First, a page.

It was exactly a year ago this past Sunday that while taking part in the 2010 Rev3 Knoxville Triathlon Race down in Tennessee that at roughly Mile 22 on the bike course I was flung into the air from my bike by a PT Cruiser that was determined at fault. I was fairly lucky in that my only bodily injuries was a fractured femoral condyle (femur). My bike, wheelset and helmet were also fractured – which would ultimately require replacement.
Since then quite a few folks have asked me to elaborate on the accident a bit more, and that’s something I had been wanting to do, but was waiting for all the relevant insurance pieces to settle out first. As of Tuesday, exactly 1 year later by date, that has been completed. Interestingly, Tennessee is one of the very few states in the union that have only a 1-year statue of limitations on filing or processing claims or suits.
With that intro, I wanted to break down some of the pieces that may be of interest to everyone – should you find yourself in the same situation as I one day. Keep in mind I’m not a lawyer, nor do I play one on TV. My objective was not to sue anyone, so if that is your objective – you’d likely take very different steps. My objective was simple: Make me whole again. Both in the medical sense, but also in the bike equipment sense. In other words, I’m simple to please.
The First Few Days:
In the days after the crash, the majority of my time was spent either at the hospital/medical offices, or on the phone with medical offices. I was fairly astounded at how long the lag times could be for things like MRI’s and doctors appointments, due to the fact that I wasn’t considered to be in danger of dropping dead (though, saying I got hit by a car did get me some sympathy in getting earlier appointments). The key item here was getting those MRI’s.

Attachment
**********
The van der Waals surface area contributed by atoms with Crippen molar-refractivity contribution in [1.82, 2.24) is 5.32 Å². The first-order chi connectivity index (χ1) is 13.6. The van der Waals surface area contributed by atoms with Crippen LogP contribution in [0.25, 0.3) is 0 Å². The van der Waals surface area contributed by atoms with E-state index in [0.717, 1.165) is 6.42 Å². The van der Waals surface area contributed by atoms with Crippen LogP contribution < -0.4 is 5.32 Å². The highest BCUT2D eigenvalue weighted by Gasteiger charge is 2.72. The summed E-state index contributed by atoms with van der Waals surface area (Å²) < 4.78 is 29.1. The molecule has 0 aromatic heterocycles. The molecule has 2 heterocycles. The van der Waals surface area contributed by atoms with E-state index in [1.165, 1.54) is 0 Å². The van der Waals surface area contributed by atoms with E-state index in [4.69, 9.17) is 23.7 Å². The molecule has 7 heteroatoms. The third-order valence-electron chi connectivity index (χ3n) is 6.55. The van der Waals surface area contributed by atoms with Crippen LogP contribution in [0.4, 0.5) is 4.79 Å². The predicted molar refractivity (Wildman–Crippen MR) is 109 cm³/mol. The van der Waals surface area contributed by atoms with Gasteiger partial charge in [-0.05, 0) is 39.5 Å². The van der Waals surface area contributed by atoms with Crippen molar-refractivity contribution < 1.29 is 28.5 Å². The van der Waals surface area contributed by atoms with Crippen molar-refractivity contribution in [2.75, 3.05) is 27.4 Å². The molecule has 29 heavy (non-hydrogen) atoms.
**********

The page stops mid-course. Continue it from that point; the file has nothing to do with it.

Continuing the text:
The first few offices were generally content with giving me a large pile of extra strength Advil and calling it a day. It wasn’t until the pain fully persisted for two weeks that I finally got a local doctor to take a deeper look and get an MRI lined up. This of course required more paperwork and validation from insurance. After the MRI came back, it was determined that I had micro-fractures in my femur causing my pain – this was now close to 3 weeks after the incident! The biggest lesson learned here may be obvious – but it’s actually two parts.
Firstly, ensure you keep a log of every medical visit you have. But more importantly – ensure that that medical office notes the time of the appointment. Why is the time important? See, when it comes time for the insurance company to reimburse you for lost work time it’s critical to have that detail by signed by that medical office. Despite having entered my time in my employers time system, and approved by my manager, I did not have the exact appointment times with notes from each and every doctor. Thus they would not cover the lost time associated with it. Since I’m a consultant and bill hourly, this is lost time…and thus lost money.
In addition to the initial medical frenzy (I explain more in depth in that follow-up link a few days after the crash), you’ll likely have a host of insurance related calls and probably a small bit of police related activity. In may case, most of the issues centered around the insurance piece. While the police had declared fault on the driver at the scene, the driver did not report the incident to his insurance company. This actually caused me quite a few issues, as the driver insurance company (Allstate), couldn’t proceed forward on taking ownership of the incident since the driver wouldn’t respond to their requests.